She had believed that democracy was never really given a chance to grow or nurture by the powerful establishment that had directly ruled the country for over 30 years and rest of the time pulled the strings from behind the façade of democracy to make the government of the day dance to martial music. Indeed, Pakistan continues to reap the bitter harvest until today, of the seeds sowed by General Ziaul Haq and General Pervez Musharraf.
The results of long suppression of democracy have had profound institutional consequences. Parliament is there but a non-serious government has made it almost dysfunctional. The present government instead of further consolidating a vendetta-free democratic culture of tolerance left as a legacy by the previous Zardari government has been creating an atmosphere justifiable for extra-constitutional intervention. It was Parliament that protected Prime Minister Nawaz Sharif when his chips were absolutely down during the Dharnas of 2014.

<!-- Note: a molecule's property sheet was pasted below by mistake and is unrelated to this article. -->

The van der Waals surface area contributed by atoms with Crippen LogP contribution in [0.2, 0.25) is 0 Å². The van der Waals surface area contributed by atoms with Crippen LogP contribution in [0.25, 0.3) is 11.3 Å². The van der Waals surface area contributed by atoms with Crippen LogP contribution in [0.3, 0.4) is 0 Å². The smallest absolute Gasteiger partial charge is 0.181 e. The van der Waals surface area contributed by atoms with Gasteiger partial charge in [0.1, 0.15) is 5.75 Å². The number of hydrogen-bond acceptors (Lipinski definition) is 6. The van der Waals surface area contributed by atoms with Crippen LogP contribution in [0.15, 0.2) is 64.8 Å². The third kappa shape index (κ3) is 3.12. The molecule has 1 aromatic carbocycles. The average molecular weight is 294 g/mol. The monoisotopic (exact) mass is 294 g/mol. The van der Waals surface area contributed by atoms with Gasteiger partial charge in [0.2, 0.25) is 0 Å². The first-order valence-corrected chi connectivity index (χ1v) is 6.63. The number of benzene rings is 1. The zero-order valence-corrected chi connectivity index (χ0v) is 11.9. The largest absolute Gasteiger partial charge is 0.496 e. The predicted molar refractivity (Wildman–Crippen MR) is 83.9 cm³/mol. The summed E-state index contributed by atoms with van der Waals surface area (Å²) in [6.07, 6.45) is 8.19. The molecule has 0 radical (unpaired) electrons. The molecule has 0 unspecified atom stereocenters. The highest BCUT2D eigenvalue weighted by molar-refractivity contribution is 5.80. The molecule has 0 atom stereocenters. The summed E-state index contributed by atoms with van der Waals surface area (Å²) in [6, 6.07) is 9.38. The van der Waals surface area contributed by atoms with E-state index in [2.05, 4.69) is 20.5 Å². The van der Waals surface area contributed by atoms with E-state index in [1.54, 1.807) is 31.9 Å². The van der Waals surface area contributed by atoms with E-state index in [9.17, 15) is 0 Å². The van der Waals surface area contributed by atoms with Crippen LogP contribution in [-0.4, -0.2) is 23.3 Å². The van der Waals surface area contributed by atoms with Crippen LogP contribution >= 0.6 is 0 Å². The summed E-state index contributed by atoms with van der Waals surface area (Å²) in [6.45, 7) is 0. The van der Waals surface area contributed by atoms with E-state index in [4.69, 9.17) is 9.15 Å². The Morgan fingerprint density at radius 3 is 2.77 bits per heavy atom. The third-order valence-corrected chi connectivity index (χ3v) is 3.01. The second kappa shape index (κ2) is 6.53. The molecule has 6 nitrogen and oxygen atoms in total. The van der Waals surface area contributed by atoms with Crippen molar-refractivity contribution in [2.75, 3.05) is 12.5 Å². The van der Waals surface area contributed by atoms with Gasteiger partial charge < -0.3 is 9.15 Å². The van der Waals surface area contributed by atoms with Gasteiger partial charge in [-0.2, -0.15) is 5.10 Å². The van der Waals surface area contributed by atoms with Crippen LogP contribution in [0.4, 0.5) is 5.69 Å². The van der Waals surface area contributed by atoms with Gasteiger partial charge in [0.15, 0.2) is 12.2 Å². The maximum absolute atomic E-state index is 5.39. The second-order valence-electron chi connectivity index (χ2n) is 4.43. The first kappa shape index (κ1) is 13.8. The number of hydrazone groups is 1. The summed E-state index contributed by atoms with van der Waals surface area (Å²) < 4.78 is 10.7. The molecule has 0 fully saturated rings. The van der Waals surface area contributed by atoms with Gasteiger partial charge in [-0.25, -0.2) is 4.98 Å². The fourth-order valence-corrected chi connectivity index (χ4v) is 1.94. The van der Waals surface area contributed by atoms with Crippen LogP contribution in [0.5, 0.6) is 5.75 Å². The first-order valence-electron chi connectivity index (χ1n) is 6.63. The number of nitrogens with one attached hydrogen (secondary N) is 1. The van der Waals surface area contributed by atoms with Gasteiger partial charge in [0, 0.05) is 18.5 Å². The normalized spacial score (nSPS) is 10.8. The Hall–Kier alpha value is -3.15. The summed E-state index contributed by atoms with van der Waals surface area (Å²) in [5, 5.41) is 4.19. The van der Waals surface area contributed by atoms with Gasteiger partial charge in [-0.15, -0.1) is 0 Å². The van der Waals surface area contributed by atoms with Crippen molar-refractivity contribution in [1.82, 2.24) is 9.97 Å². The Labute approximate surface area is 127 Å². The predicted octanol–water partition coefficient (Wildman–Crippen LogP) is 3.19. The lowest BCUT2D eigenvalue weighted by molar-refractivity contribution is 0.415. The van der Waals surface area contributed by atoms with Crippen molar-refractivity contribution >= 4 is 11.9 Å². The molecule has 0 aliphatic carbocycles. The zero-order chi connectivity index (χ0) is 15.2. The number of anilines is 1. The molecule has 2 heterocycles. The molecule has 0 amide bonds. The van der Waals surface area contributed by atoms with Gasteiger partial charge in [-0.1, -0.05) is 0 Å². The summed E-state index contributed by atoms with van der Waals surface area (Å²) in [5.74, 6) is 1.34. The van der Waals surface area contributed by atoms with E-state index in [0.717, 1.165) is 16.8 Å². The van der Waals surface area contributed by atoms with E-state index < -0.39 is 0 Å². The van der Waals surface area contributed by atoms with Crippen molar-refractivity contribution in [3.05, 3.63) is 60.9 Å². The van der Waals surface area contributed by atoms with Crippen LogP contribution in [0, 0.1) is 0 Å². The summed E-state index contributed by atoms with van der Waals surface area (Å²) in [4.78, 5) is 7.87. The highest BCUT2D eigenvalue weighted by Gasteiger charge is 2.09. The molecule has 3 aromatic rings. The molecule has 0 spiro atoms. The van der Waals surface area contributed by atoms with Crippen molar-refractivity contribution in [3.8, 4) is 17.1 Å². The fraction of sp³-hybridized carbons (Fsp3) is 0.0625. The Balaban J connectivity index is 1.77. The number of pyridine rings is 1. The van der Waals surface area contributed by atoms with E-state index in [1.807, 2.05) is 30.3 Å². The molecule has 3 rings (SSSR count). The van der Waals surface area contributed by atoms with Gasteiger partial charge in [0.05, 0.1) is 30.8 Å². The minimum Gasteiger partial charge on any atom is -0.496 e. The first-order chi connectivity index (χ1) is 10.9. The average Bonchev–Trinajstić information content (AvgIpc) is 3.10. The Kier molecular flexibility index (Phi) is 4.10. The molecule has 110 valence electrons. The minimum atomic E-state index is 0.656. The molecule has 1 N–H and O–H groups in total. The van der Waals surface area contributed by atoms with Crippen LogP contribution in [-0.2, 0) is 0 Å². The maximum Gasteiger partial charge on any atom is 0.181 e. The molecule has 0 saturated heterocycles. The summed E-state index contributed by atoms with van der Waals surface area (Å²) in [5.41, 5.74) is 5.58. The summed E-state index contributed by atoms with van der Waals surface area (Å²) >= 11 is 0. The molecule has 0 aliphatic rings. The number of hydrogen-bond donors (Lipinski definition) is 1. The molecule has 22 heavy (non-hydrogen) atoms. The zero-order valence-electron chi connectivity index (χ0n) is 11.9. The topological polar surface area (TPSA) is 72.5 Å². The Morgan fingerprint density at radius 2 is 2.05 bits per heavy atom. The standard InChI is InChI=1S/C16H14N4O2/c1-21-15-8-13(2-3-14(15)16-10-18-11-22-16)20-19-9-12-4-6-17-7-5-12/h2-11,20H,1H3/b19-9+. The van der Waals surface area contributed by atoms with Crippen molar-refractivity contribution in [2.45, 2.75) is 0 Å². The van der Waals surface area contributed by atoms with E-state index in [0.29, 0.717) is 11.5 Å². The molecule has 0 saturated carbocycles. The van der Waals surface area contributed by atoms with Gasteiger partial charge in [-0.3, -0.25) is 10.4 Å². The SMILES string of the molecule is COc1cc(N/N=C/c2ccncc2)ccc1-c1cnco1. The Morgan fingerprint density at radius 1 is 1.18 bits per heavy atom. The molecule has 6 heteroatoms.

I had forecast that the battle of ToRs over Panama Gate scandal would end in an exercise in futility. It seems imminent that the matter would go to the street and it would, advertently or inadvertently, prove to be fatalistic for the system or gravely undermine it. Political parties and their leaders are already demonised. Most deplorable is the case of Dr Asim Hussain who is being apparently made to sing. May be a time would come when he would be forced to claim that he robbed Somnath’s temple.
Analysts believe that all the happenings in and around would make be a happier occasion than October 12, 1999 when people had distributed good riddance sweets. The on-going politicking by unidentified spooks for undermining the political parties, creation of splinter groups—are from the book of standard procedures for change in civilian government readily available in Aabpara.